Information for Ph.D. Applicants

Tell me about Penn.

Penn is an excellent place for research in human-computer interaction (HCI). You would be joining the Penn HCI group, co-founded and co-led by Danaë Metaxa and myself. I strongly encourage you to apply.

You would be able to work alongside terrific colleagues in the Computer and Information Science department, in research groups like the PLClub (programming languages), Penn NLP (natural language processing), and the Warren Center (data science, networking). There are also opportunities to collaborate on research with other centers across the university such as the Graduate School of Education.

What kinds of research do you do?

My group focuses on, broadly, programming tools, learning tools, and scholarly reading. We publish our research mainly in human-computer interaction conferences like CHI and UIST, as well as other conferences related to our interests (e.g., ICSE, Learning@Scale). My list of publications provides a good overview of my recent research interests.

What are your active projects?

My team is currently working on a few main projects.

  • Intelligent interfaces for scholarly reading
  • Redesigning the computational notebook
  • Interactive programming tutorials

Incoming students do not need to work on these projects, though we might try to find you an initial project to work on in one of these areas while you establish on your primary research direction.

What does research in your group look like?

Our group broadly follows a user-centered design process for most of our research. A project often begins with formative studies (interviews, observations), leading to the design of innovative interfaces (sketching, prototyping), the implementation of real, working systems, and then rigorously evaluating them, often with usability studies.

The systems we build often incorporate both innovative interaction design together with novel technical approaches from the fields of programming languages and artificial intelligence.

In addition to writing papers, we also create videos and interactive demos of our systems that can serve as widely-accessible, engaging documentation of powerful design ideas.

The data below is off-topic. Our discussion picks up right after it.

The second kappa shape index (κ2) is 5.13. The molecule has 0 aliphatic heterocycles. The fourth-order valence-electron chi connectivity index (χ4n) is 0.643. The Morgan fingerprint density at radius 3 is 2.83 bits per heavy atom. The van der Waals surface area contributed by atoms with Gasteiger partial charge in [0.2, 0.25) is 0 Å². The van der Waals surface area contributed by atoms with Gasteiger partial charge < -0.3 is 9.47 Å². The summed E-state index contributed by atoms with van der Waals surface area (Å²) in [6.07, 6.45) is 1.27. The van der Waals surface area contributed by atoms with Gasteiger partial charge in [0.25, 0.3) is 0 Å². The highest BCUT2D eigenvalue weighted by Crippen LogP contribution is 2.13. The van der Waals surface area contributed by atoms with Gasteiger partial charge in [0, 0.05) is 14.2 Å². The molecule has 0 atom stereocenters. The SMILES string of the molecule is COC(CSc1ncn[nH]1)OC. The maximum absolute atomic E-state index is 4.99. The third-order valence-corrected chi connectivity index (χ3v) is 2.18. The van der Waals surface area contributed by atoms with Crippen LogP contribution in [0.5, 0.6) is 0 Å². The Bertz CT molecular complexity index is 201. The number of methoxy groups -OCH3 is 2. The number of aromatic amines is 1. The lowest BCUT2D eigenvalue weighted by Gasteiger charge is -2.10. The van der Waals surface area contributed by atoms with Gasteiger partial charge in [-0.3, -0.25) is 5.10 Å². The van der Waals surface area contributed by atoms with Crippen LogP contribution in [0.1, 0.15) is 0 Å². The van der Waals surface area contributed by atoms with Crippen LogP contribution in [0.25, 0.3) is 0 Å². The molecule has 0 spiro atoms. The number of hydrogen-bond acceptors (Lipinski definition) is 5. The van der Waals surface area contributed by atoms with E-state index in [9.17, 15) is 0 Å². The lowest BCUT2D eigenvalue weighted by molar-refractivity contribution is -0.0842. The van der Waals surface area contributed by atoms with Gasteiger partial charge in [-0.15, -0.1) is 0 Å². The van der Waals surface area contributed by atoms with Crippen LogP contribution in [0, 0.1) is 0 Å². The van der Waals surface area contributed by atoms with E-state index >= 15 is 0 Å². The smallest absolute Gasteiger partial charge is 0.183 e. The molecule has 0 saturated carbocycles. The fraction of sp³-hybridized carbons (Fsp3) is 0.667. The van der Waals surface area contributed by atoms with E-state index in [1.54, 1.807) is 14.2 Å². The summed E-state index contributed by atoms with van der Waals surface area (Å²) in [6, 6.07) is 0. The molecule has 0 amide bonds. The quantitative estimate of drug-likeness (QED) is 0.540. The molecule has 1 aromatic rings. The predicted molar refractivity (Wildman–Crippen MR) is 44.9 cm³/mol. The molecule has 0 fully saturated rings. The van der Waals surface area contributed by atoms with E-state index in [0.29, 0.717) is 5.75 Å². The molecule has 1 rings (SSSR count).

How can I prepare for this kind of research?

There are many places where skills for this flavor of HCI research can be cultivated. Some of the best learning opportunities reside in introductory HCI and design courses, design clubs (e.g., for UI design, product design, game design), summer internships, community projects, and hackathons.

How can I get my application noticed?

I look at all applications where applicants state an interest in human-computer interaction in their application form. Beyond this, there is a lot you can do to help me notice the strengths in your application.

First, in your personal statement, paint a picture of the kind of work you want to do in human-computer interaction. If the themes of your envisioned research overlap with some of the work from my group, try to highlight where those themes overlap.

Second, in your personal statement and CV, highlight the past experiences you have had that can hint at your readiness to undertake human-computer interaction research (see the question “What does research in your group look like?”).
This can include research, yes, but it can also include courses, professional work, clubs, and personal projects.

Third, send me a brief email ( introducing yourself. I may not be able to respond to your message, though I do read every email I receive.

Finally, if you do not have an undergraduate degree in computer science or a related field, you may want to think about how you can demonstrate your readiness to engage with the program requirements of my department, which includes advanced technical coursework in computer and information systems.

Is the Ph.D. program funded?

Yes. In your first year, you receive funding from the department. After the first year, your funding comes from either grant funding from your research advisor, a fellowship you have applied for (see this list of fellowships you may want to consider applying for), or a teaching assistantship.

Do you co-advise students?


Tell me more about your current group.

I am currently mentoring Nathaniel Weinman, Tal August, and Raymond Fok. We have weekly meetings to discuss research. While students lead their research, I often have an active hand in design, programming, and study design, as I like to be deeply intellectually engaged in the generative aspects of a project as much as I can.

We have regularly scheduled “non-work” one-on-one’s to discuss the many aspects of life that happen during grad school but that don’t usually come up during work meetings. In these one-on-one’s we discuss long-term goals, obstacles, workplace challenges, making professional connections, and more.

Can we meet?

If you would like to meet to discuss potential research opportunities in my group, send me a message at I am sometimes able to meet if it seems like I could be a good advisor for the type of Ph.D. that you want. If I do not reply to you, you should still apply! I receive a rather large volume of messages, and may have not had the time available to consider meeting at the time that you sent me a message.